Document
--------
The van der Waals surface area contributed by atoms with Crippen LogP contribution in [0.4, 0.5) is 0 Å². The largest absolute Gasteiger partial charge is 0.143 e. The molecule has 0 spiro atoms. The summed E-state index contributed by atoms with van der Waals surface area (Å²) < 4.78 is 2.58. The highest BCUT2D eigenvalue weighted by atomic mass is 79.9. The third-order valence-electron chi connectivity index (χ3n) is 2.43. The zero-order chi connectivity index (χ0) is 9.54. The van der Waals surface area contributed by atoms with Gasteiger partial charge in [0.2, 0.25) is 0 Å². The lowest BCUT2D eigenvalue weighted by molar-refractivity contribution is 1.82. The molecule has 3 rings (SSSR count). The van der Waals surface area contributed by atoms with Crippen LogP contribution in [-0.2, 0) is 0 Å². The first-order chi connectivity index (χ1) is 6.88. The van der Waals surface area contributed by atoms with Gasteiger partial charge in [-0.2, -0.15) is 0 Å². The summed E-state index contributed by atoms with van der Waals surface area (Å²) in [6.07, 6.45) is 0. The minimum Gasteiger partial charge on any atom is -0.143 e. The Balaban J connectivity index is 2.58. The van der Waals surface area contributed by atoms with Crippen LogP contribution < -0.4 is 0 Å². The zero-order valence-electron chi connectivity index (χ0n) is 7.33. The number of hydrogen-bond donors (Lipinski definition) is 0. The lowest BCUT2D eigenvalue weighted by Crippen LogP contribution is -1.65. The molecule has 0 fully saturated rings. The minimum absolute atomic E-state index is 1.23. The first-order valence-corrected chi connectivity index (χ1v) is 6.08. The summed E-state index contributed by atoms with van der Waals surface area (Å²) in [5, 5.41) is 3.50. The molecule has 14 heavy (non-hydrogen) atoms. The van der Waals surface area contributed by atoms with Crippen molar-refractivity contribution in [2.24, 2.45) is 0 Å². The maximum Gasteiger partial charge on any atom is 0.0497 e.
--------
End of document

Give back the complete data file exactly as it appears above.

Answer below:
The van der Waals surface area contributed by atoms with Crippen LogP contribution in [0.4, 0.5) is 0 Å². The largest absolute Gasteiger partial charge is 0.143 e. The molecule has 0 spiro atoms. The summed E-state index contributed by atoms with van der Waals surface area (Å²) < 4.78 is 2.58. The highest BCUT2D eigenvalue weighted by atomic mass is 79.9. The third-order valence-electron chi connectivity index (χ3n) is 2.43. The zero-order chi connectivity index (χ0) is 9.54. The van der Waals surface area contributed by atoms with Gasteiger partial charge in [0.2, 0.25) is 0 Å². The lowest BCUT2D eigenvalue weighted by molar-refractivity contribution is 1.82. The molecule has 3 rings (SSSR count). The van der Waals surface area contributed by atoms with Crippen LogP contribution in [-0.2, 0) is 0 Å². The first-order chi connectivity index (χ1) is 6.88. The van der Waals surface area contributed by atoms with Gasteiger partial charge in [-0.2, -0.15) is 0 Å². The summed E-state index contributed by atoms with van der Waals surface area (Å²) in [6.07, 6.45) is 0. The minimum Gasteiger partial charge on any atom is -0.143 e. The Balaban J connectivity index is 2.58. The van der Waals surface area contributed by atoms with Crippen LogP contribution < -0.4 is 0 Å². The zero-order valence-electron chi connectivity index (χ0n) is 7.33. The number of hydrogen-bond donors (Lipinski definition) is 0. The lowest BCUT2D eigenvalue weighted by Crippen LogP contribution is -1.65. The molecule has 0 fully saturated rings. The minimum absolute atomic E-state index is 1.23. The first-order valence-corrected chi connectivity index (χ1v) is 6.08. The summed E-state index contributed by atoms with van der Waals surface area (Å²) in [5, 5.41) is 3.50. The molecule has 14 heavy (non-hydrogen) atoms. The van der Waals surface area contributed by atoms with Crippen molar-refractivity contribution in [2.24, 2.45) is 0 Å². The maximum Gasteiger partial charge on any atom is 0.0497 e.